Incarnatio: What do Christians risk when we neglect the Old Testament?

GC: I address this question at some length in the introduction to Christian Faith in the Old Testament. In brief, we risk almost everything. We are likely to have a trivial idea of God, a superficial understanding of sin, and thus a very inadequate view of salvation. Neglect of the Old Testament leads to an over emphasis on the individual, that is on “me,” something to which our age is already very prone. Without the Old Testament we are in danger of losing a true sense of the deep community of God’s people and the cosmic nature of salvation. In short, we are in danger of sentimentalizing our religion.

Incarnatio: Will we misunderstand Jesus if we don't read the Old Testament? If so, how?

GC: This question is, of course, an important sub-set of the previous question. The answer is obvious. We are liable to misunderstand him in every way! His total self-understanding, and the way in which the New Testament understands him, is built on the Old Testament—remember, the Old Testament was his and his followers’ Bible. The New Testament understand him as the Messiah of David’s line and the Son of God, the fulfillment of though greater than Moses, more than a Prophet, the Suffering Servant, the Son of Man, the Great High Priest, the Passover Lamb, the Day of Atonement Sacrifice, the one lifted up as Moses lifted up the serpent in the wilderness, the new Adam, etc. He, in himself, embodies and renews Israel, the people of God. The history of that people finds its fulfillment in him, because he is the fulfillment of God’s promise to Abraham. All of this comes from the Old Testament. Furthermore, these are not isolated items taken from the Old Testament. Within the Old Testament they form a coherent whole. If we do not understand the Old Testament, we simply will not rightly understand him—we will have a Jesus made in our own image.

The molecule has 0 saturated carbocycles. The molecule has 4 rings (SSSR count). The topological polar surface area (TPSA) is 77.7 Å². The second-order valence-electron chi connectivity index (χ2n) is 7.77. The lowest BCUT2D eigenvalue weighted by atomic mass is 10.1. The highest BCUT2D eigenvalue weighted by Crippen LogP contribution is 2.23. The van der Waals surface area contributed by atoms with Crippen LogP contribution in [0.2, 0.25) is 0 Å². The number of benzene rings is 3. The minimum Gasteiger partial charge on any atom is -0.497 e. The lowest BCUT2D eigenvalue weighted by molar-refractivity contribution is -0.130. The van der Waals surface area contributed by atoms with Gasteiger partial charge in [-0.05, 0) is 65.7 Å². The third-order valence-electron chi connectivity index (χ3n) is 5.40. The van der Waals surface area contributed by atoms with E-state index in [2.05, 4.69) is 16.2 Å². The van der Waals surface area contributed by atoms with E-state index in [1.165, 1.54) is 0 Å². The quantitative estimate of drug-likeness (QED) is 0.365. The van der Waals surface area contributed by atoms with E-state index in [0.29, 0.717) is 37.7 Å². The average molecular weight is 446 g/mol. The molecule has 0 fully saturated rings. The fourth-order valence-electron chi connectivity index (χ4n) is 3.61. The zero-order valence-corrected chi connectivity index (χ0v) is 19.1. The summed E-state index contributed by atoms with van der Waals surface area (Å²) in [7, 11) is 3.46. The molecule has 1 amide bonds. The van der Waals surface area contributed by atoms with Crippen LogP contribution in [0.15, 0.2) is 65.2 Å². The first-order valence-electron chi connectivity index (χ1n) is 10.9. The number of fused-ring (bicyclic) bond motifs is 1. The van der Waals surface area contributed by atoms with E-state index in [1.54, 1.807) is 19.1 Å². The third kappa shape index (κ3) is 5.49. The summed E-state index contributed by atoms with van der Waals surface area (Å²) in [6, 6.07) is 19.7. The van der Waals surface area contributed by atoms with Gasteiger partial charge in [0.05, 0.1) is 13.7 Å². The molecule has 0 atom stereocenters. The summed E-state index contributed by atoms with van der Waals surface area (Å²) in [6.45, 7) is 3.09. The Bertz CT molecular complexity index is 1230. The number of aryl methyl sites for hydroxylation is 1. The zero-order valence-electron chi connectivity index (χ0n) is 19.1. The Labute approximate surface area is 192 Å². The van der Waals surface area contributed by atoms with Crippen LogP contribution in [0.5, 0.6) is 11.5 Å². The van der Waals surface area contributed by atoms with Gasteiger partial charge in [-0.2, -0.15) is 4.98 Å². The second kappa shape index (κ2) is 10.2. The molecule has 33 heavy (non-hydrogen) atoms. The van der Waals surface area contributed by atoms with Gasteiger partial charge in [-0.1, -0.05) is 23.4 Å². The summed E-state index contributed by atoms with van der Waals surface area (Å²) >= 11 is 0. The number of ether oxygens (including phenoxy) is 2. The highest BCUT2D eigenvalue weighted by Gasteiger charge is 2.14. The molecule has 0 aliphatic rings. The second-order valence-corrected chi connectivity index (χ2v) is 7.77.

2 comments:

Matt Friedeman said...

Hey, Matt!

Good interview with an insightful guy. He is fast becoming far less underestimated than he has been because of his NICOT Hebrews commentary and, now, this book. Author interviews - nice idea. Brings great credibility to your site.

ἐκκλησία said...

If New Covenant theology does not build upon the foundation of the old covenant, of course old covenant scripture would seem irrelevant. This is the tension the Christian church has with new covenant Israel.

If the church recognized itself to be new covenant Israel, the foundation the old covenant laid would be obvious. If the church continues to convince itself that it is something new, something different, something separate from the Israel of old, it's going to struggle to see Israel's relevance. This is the heritage of the patristics who purposefully worked anti-Israel themes into their doctrine.

Fact is that historically the church IS Israel literally. The first Christian's and today's Christian's are Israelites - they just don't know it. Those who call themselves Israel are not - they are converts.

However blindness has come upon Israel so that having eyes, they just don't see, and having ears, they just don't hear - but what a wonderfully revolutionary idea from the perspective of doctrine.

The people who call themselves 'Christian's', or 'little Christs', sheep following their shepherd are the sheep to whom the shepherd was promised (in fulfilment of all OT prophecy)

Yet still, Christianity forces itself to claim as true, claims so obviously false it hurts, and then it wonders about why there is tension in the doctrine.

Israel was promised the shepherd.
The church claims the shepherd.

Israel was promised to have this shepherd as their God.
The church has this shepherd as their God.

Israel, as sons of Abraham, was the inheritors of the promise.
The church claims the inheritance (belonging to Israel) even though it's scripture says otherwise [Rom 9:4] and while claiming to be 'sons of Abraham' denies it has anything to do with the people to whom the promises were made (the actual sons of Abraham).

If the new covenant was the old covenant perfected then why do Christian's continue to keep a dividing wall up between Christian' believers and Israelites as though the two are somehow unrelated?